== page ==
Sisco & Bailer
Family Genealogy
Charles Bailer

10.  CHARLES ALBERT5 BAILER (JOHANN4, BASIL3, CHRISTIAN2, JOHANN1) was born November 08, 1882 in Otisco, New York, and died February 13, 1964 in Westover, New York.  He married DORA MAUDE HOBART March 29, 1911 in Otisco, New York, daughter of DIX HOBART and MARY TUFFLEY.  She was born April 10, 1886 in Preble, New York7, and died September 17, 1966 in Binghamton, New York.


        Charles Bailer (Circa 1898) 

Charles Bailer and his generation lived in a world vastly different than that of today. His was the last of a trully agrarian American culture. His generation didn't have the advantages that resulted from the advances of the industrial revolution such as the gas engine. They plowed their fields with oxen and horses, not tractors. Life for Charles' generation was hard, yet simple.

The pleasures of life didn't cost in terms of dollars. Esther (Bailer) Sisco remembers each Sunday evening the family would have apples and homegrown popcorn as a treat. The little recreation time they had consisted of swimming in Otisco Lake or visiting neighbors who were likely related  in some manner. Their pleasures were simplistic by today's standards. 

Charles was not given a middle name at birth so he chose the name "Albert" because he liked it. His education ended with the completion of the sixth grade.



At twelve years of age he went to work as a farm-hand to contribute to the families meager finances. It was not uncommon for the children of immigrant families to send their children off to work at a young age as they struggled to gain a financial foothold in their new communities. More important, with so many children it was one less mouth to feed. Charles lived on the farm he hired out to and then in the winters would move back home and go to school. He would get homesick being away from family and friends.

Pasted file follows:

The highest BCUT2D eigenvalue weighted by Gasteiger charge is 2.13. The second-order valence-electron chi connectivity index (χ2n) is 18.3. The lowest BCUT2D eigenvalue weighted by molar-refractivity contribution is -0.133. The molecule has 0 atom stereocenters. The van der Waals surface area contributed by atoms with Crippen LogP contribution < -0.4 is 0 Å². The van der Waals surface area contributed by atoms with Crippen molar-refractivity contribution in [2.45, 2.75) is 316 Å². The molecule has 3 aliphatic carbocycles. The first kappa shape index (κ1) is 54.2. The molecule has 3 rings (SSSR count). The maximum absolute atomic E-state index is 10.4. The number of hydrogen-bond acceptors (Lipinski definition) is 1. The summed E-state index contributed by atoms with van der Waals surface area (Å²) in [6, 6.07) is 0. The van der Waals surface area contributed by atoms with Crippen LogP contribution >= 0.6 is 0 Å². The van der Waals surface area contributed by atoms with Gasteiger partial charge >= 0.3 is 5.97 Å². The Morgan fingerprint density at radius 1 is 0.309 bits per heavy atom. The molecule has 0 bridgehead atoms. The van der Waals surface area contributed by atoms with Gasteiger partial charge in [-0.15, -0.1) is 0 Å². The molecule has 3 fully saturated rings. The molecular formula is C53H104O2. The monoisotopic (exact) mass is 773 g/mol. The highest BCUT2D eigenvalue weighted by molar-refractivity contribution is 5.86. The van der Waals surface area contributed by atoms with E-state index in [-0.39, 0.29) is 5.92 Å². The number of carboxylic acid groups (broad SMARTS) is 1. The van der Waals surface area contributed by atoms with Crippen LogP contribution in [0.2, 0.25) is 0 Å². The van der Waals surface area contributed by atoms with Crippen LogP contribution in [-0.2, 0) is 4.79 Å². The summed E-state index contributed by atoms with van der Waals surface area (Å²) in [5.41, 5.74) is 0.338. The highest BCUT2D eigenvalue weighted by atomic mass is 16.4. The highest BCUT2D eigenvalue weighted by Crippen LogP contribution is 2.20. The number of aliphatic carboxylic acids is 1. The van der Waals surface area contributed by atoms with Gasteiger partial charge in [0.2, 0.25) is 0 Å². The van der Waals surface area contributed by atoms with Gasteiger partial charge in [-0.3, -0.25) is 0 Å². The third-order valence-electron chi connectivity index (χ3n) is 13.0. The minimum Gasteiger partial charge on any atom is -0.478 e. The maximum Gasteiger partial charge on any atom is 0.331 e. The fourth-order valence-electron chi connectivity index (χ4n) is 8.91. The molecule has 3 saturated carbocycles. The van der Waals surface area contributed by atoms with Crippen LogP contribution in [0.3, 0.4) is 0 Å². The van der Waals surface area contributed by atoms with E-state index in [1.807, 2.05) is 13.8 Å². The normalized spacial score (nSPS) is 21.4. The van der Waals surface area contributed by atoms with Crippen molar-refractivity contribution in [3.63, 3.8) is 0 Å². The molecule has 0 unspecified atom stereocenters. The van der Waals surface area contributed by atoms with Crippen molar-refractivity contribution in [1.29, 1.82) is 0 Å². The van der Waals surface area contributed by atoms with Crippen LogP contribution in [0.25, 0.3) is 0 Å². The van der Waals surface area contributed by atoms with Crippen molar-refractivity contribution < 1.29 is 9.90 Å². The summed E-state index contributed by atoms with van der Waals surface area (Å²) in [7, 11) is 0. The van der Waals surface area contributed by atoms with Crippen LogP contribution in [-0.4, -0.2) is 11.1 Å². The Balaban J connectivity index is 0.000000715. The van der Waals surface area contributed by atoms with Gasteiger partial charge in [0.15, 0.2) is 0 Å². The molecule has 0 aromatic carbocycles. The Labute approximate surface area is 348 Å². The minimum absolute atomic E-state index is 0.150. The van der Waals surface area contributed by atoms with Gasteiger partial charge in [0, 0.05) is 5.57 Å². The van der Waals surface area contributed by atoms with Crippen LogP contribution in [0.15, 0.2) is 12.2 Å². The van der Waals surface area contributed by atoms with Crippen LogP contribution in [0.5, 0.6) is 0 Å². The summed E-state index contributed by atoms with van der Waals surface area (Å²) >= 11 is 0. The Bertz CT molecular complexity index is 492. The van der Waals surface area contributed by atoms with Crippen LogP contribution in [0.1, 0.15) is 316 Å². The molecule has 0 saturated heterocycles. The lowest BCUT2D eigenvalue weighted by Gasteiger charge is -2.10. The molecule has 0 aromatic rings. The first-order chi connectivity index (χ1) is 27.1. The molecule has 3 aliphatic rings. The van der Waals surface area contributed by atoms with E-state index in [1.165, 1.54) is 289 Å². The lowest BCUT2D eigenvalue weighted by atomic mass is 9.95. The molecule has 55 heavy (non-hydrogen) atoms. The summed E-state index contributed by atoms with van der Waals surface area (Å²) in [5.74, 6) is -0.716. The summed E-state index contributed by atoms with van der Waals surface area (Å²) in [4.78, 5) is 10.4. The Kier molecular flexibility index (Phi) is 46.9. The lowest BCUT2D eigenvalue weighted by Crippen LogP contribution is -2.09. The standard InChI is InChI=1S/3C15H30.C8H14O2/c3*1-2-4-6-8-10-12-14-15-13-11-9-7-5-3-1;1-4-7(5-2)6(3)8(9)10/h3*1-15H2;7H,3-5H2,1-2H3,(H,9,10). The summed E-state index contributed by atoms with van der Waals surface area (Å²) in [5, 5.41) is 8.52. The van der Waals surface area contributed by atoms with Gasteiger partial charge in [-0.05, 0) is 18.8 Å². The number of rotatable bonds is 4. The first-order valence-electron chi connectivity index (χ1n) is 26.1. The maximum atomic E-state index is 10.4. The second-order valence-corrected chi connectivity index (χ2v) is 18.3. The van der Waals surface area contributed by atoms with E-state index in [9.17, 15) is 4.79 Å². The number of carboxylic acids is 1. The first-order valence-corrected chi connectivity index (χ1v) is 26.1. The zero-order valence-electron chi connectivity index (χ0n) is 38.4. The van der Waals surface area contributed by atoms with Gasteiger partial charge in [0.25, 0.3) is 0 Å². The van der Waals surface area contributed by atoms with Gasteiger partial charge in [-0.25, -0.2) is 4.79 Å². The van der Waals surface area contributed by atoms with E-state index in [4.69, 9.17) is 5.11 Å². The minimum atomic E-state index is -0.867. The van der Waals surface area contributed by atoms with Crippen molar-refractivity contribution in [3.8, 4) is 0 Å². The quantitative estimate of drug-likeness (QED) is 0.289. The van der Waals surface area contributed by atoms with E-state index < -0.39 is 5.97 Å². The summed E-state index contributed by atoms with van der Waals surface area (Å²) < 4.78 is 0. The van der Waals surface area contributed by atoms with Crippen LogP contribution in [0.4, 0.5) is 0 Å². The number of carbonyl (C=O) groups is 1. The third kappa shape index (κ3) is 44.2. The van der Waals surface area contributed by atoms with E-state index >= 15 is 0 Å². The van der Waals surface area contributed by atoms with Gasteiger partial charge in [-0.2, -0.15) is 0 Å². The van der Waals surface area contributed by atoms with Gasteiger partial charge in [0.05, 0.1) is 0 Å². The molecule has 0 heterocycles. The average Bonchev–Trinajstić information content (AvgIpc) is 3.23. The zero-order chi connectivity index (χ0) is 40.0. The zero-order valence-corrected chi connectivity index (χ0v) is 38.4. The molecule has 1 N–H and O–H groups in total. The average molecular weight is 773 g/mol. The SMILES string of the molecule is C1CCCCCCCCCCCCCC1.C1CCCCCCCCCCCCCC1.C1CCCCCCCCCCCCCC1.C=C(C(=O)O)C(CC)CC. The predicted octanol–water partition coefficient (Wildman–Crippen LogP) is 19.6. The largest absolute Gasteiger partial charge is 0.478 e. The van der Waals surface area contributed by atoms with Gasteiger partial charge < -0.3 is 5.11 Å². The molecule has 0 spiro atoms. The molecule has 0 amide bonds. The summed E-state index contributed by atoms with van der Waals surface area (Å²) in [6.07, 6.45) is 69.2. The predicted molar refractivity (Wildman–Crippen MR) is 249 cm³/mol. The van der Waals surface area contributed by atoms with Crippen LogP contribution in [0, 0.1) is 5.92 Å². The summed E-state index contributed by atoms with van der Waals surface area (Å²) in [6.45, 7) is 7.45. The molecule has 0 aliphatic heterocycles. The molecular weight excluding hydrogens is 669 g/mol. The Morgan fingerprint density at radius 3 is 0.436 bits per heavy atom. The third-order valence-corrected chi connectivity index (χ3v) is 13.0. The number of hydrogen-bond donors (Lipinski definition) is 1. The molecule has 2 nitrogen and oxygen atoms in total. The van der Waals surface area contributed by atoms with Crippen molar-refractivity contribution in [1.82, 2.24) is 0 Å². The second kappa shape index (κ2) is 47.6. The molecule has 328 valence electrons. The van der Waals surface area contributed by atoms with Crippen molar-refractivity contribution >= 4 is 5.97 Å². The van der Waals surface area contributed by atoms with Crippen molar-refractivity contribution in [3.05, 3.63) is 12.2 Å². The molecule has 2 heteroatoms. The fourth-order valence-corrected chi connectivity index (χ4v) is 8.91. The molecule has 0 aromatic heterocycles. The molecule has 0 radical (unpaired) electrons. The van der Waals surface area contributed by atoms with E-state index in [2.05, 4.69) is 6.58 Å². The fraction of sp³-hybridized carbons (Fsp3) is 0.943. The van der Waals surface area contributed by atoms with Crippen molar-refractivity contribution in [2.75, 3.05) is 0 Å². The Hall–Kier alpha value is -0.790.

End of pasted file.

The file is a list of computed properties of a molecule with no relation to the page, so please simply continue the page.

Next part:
Eventually, he and his brother John Bailer purchased two hundred acres on Onondaga Hill, New York. Together they farmed the land. This is confirmed in The Farm Journal Illustrated Rural Directory of Onondaga County 1917.  Philadelphia:  Wilmer Atkinson Co., 1917, pp. 43-98. It states, "Bailer, Charles (Dora) 1 ch farmer part owner R4 Tully Otisco 53" and also lists "Bailer, John farmer part owner R4 Tully Otisco 53."

In 1908, Charlie's older brother Fred married Luella Hobart. It is uncertain if Charles met his future wife through his Fred and Luella or if he knew from from school but it was at about this time Charlie began taking an interest in Luella's sister Dora. John would let Charles borrow the horses to visit the young Dora Hobart. In fun loving manner, Charlie would typically end his letters with, "Your enemy, Charles." The following letter of October 21, 1908 is the exception.



On March 29, 1911 Charles and Dora were married at the home of her grandfather, Henry J. Tuffley (See Photo Scrapbook below for images). He continued to work the farm after he married Dora. Both Horace and Phyllis Bailer were born in this house.

Around 1921, Charles and Dora purchased another farm on Tully Road (Route 80) in Otisco, New York because the farm was too far for their son Horace to walk to school. The home is at 1779 Route 80 in the town of Otisco. It was in this home that Esther Bailer was born and grew up.